Improving Business Collaboration with Your Technology

Collaboration (1)

When it comes to working with your team, collaborating with another company, or simply working on a project from multiple locations, everyone wants to network and feel connected through their technology. Digital connectedness not only drives productivity, but communication and collaboration in the workplace as well. Gone are the times when technology was used as a tool for efficiency only, your business technology is now a means of driving impactful opportunities.

So, what do we mean by digital connectedness? Throughout a work day, individuals and companies are constantly networking and building relationships through email, chat, phone calls, virtual meetings, etc. During those times, collaboration should be efficient and complimentary to what you are trying to achieve, or else productivity can drastically decrease.

Here's how the right infrastructure can enhance collaboration:

Access to Information. Having the ability to efficiently share and collaborate on certain files or pieces of information is an important part of productivity. If your network is reliable and your infrastructure is set up in a way that can support documentation and the immediate sharing of files, your team will spend less time trying to track down and share files, and more time focusing on business development.

Anytime, Anywhere. Your IT environment must support your users so they are able to do their work anytime, anywhere. According to a Gallup survey, 43% of users said they spent time working from home in the last year, up from 39% in 2012. Remote work is increasing in popularity, and your environment must have the ability to support users collaborating from anywhere.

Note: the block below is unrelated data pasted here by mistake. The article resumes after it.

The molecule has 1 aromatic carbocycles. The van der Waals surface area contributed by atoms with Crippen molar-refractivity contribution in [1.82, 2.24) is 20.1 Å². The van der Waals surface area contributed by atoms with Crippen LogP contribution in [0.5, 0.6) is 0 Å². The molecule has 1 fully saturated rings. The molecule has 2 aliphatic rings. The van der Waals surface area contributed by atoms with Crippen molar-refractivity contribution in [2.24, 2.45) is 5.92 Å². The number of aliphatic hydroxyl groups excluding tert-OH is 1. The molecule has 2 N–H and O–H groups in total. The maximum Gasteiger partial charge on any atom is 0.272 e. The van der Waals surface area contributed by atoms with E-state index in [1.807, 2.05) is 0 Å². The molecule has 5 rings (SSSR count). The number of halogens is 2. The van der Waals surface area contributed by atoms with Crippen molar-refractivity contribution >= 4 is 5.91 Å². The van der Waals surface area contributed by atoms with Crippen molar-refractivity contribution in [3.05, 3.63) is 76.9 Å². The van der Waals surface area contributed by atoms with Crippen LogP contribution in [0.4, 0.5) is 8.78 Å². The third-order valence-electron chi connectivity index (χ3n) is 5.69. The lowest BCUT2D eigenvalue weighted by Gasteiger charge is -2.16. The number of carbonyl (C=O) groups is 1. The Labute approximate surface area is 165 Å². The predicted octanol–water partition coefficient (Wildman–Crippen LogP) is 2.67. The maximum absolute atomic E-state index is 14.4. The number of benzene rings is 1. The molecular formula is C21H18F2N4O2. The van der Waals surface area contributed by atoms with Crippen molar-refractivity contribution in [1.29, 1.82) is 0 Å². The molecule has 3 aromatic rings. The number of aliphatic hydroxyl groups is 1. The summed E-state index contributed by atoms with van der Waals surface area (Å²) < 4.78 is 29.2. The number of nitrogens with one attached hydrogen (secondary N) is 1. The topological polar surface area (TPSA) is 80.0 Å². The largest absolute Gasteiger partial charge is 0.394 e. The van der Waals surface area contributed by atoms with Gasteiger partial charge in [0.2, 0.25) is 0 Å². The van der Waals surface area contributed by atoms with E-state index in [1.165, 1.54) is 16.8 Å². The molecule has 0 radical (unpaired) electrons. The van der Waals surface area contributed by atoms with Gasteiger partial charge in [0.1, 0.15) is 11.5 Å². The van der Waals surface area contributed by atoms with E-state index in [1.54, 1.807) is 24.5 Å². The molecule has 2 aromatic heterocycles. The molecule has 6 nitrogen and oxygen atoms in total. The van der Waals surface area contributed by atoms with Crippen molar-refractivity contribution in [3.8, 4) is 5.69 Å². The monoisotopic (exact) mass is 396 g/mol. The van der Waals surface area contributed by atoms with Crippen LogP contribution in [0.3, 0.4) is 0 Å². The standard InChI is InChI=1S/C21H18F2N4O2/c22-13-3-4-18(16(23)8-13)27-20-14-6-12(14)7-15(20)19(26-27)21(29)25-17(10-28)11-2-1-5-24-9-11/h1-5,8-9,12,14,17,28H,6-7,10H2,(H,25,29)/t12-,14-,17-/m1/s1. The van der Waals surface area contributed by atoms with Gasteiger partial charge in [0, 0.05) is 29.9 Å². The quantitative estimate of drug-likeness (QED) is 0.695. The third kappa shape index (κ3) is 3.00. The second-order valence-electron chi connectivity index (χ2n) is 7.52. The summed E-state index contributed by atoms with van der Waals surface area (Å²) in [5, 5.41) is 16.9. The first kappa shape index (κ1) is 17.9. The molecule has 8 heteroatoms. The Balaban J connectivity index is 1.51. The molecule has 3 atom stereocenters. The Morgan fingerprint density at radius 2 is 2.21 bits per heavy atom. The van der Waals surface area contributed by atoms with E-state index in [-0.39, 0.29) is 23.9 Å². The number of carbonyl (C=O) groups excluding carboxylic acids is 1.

Collaborative Apps. You might also consider implementing or upgrading to a collaborative suite or software that can allow your employees to communicate in real-time. An example of these applications are Slack, Skype for Business, and Microsoft Teams. These apps are meant to provide an all-in-one platform where users can chat, share files, and keep projects moving. While it's always good to pick up the phone and call, having multiple communication avenues will play in your favor.

Customer Relationships. Putting a focus on collaborative technology and immediate access to information will also help improve customer service standards and customer relationships. Your users can get what they need to service the client within the click of a few buttons, but only if your infrastructure allows for them to do so. The more information they have at their disposal, the better they can connect with and help your customers.

Besides the occasional meeting, a majority of your time is spent behind your computer screen trying to get things moving, mark things off your to-do list, all while meeting the needs of your clients and team members. Maintaining those business relationships is so important, and the only way you can achieve this efficiently is through the right business technology that can aide you in those efforts.

Want to find out how IT can be utilized as an asset instead of a means of stress? 

What does it look like when IT becomes an asset? Click below for the free Five Nines Power Hour "IT As An Asset", as we dive into IT responsibilities, service requests and security, as well as technology standards, budgeting, and IT training and knowledge.